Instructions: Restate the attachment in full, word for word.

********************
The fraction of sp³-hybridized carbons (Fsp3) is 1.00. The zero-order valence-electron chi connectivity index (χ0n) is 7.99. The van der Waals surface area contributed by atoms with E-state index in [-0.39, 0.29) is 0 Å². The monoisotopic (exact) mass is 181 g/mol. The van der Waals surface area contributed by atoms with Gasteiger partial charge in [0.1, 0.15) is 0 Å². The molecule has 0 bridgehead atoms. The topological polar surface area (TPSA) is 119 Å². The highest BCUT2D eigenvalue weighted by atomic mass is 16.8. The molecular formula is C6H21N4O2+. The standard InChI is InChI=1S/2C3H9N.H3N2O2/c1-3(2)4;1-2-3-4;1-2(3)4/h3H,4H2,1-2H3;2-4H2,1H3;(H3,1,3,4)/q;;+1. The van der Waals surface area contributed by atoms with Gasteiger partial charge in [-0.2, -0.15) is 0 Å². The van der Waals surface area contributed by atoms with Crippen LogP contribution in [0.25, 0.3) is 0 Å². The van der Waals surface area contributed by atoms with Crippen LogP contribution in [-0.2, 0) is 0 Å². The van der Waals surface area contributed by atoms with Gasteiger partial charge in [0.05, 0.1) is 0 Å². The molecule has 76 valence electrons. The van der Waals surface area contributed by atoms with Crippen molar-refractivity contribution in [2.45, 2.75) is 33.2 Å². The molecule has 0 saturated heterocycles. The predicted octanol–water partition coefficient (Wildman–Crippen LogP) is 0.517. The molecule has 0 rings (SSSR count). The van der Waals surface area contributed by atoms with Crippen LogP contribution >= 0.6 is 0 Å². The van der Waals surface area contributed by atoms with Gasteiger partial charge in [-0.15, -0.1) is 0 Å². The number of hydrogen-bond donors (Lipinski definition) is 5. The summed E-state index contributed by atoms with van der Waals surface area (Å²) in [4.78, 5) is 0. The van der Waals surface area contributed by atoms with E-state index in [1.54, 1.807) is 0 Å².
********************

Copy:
The fraction of sp³-hybridized carbons (Fsp3) is 1.00. The zero-order valence-electron chi connectivity index (χ0n) is 7.99. The van der Waals surface area contributed by atoms with E-state index in [-0.39, 0.29) is 0 Å². The monoisotopic (exact) mass is 181 g/mol. The van der Waals surface area contributed by atoms with Gasteiger partial charge in [0.1, 0.15) is 0 Å². The molecule has 0 bridgehead atoms. The topological polar surface area (TPSA) is 119 Å². The highest BCUT2D eigenvalue weighted by atomic mass is 16.8. The molecular formula is C6H21N4O2+. The standard InChI is InChI=1S/2C3H9N.H3N2O2/c1-3(2)4;1-2-3-4;1-2(3)4/h3H,4H2,1-2H3;2-4H2,1H3;(H3,1,3,4)/q;;+1. The van der Waals surface area contributed by atoms with Gasteiger partial charge in [-0.2, -0.15) is 0 Å². The van der Waals surface area contributed by atoms with Crippen LogP contribution in [0.25, 0.3) is 0 Å². The van der Waals surface area contributed by atoms with Crippen LogP contribution in [-0.2, 0) is 0 Å². The van der Waals surface area contributed by atoms with Gasteiger partial charge in [0.05, 0.1) is 0 Å². The molecule has 76 valence electrons. The van der Waals surface area contributed by atoms with Crippen molar-refractivity contribution in [2.45, 2.75) is 33.2 Å². The molecule has 0 saturated heterocycles. The predicted octanol–water partition coefficient (Wildman–Crippen LogP) is 0.517. The molecule has 0 rings (SSSR count). The van der Waals surface area contributed by atoms with Crippen LogP contribution >= 0.6 is 0 Å². The van der Waals surface area contributed by atoms with Gasteiger partial charge in [-0.15, -0.1) is 0 Å². The number of hydrogen-bond donors (Lipinski definition) is 5. The summed E-state index contributed by atoms with van der Waals surface area (Å²) in [4.78, 5) is 0. The van der Waals surface area contributed by atoms with E-state index in [1.54, 1.807) is 0 Å².